Tuesday, October 6, 2009

Information Dumps

Laura's comment yesterday about 100 pages of research equaling 1 page of narrative reminded me of one of my writing pet peeves/things I used to do a lot:

Information dumps

This, I feel, is one of the bigger problems for new writers. You have all this background information that the character needs to fulfill the quest or the reader needs to understand the story and, in the rush to get to the "meat" of the tale, you let the reader know absolutely everything up front. This has the unintended consequence of making the reader disappear faster than pizza at a Weight Watchers convention (brownie points for anyone who knows the comic I stole that from).

Same thing goes for all of the research we do as writers. It's all necessary for verisimilitude, but those reams of research may only serve to make sure one comment by one character makes sense to someone who knows the topic better than you do. For example, I chopped an entire page and a half from a friend's WIP because it was an information dump (she thanked me for it, by the way). All that (necessary to her story) background is better spread throughout the story, rather than up front.

I tried to do the same thing in SON OF MAGIC and CALLARION AT NIGHT. You never get all the info right at the get-go and, in fact, there's (hopefully) enough vague tidbits that you keep reading to find out if your questions get answered/that offhand comment in Chapter Three plays out in Chapter Seventeen and so on.

Information dumps can work, however. J.K. Rowling was asked, at one point, if she'd ever have Ron and Harry read Hogwarts:A History. She replied that they'd never read the book because then she couldn't use Hermione to explain everything to both them and, by extension, the reader. It's a brilliant way to get the background information out without resorting to massive blocks of text that makes the reader's eyes glaze over.

This is rare though, and most writers who attempt to do end up resulting in the dreaded info dump. The lesson to take away from all this is to only let your character and readers enough to drive the story forward. Otherwise, what's the point of writing it?


Natalie said...

I think info dumping is definitely harder to avoid for new writers. My first book had a full twenty pages of info dump at the very beginning. Once I cut it the book was stronger but still not strong enough. I am learning that too much explaining makes a story weak.

L. T. Host said...

It's so hard to know how much is too much. I ran into this problem big time with my first WIP, the fantasy. My world had rules that I had to get across to the reader, and I got yelled at a lot in my crit group for lecturing. But then I got yelled at because no one really understood how things worked. It was tough.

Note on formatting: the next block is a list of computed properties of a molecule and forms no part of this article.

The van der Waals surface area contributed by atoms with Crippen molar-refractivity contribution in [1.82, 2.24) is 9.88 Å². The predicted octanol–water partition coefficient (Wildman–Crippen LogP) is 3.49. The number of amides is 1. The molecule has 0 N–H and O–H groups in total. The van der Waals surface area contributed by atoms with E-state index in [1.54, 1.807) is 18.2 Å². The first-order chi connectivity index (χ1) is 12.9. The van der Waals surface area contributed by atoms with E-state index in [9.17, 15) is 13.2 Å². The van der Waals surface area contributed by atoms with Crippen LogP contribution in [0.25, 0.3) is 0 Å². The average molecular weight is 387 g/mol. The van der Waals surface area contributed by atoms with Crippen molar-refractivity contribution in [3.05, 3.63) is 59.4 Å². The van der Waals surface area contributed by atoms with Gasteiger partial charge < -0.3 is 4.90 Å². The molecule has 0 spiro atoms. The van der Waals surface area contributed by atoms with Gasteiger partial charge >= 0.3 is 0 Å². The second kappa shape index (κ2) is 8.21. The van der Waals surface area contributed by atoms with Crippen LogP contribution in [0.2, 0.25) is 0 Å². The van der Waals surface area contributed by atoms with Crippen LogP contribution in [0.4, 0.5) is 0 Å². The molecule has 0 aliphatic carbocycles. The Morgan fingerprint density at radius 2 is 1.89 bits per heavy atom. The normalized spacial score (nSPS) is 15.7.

But now, in my new WIP, I have more freedom, as I said last week. I think it depends on the genre how much info readers are really expecting, and therefore where their threshold is to be "dumped".

Susan R. Mills said...

Great post! I had a couple of info dumps in my completed ms. I've worked hard at getting rid of them. I found, much to my surprise, the info wasn't necessary to move the story along.

Joshua McCune said...

An agent critique on one of my earlier pieces was that information wasn't revealed quickly enough... go figure. The infobits that are harder for me to synthesize are definitely the one relating to plot bread crumbs. I'm never quite sure if I'm leaving too many or too few for the reader to follow.

There are definitely places where I find myself wanting to explain a character's BG a bit too much. I usually only catch this on edit #2 or 3.

Conclusion: Character bread crumbs are easier to sweep away than plot bread crumbs for me.

Stephanie Thornton said...

I find that my pattern is to do the info-dump in the first draft. That gets all the details down on paper that I'll probably forget in the time it takes to get to the revision process.

Then when I'm editing I see what's needed and chop the rest. I figure it's much easier to take out than it is to put back in. Granted, I end up writing a lot of superfluous stuff, but that's okay with me.

Laura Martone said...

Big problem for me. Still working on it. When a beta reader told me that my style was very Dickensian, I knew I was in trouble. After all, he padded a lot because he was paid by the word. What's my excuse?

Matthew Delman said...

Laura --

There are worse "classic" authors to be compared to ... Hawthorne and Melville come to mind. I'd take that as (somewhat) of a compliment.

But that's me.

Laura Martone said...

Oh, Lord, yes. I might've been really miffed if I'd been compared to Hawthorne. Thomas Hardy, fine. D.H. Lawrence, okay. Even Dickens was a fave of mine growing up... but Hawthorne was so awful that Mark Twain was inspired to write whole essays about how awful he was.

Course, the film version of THE LAST OF THE MOHICANS was pretty darn good, IMO.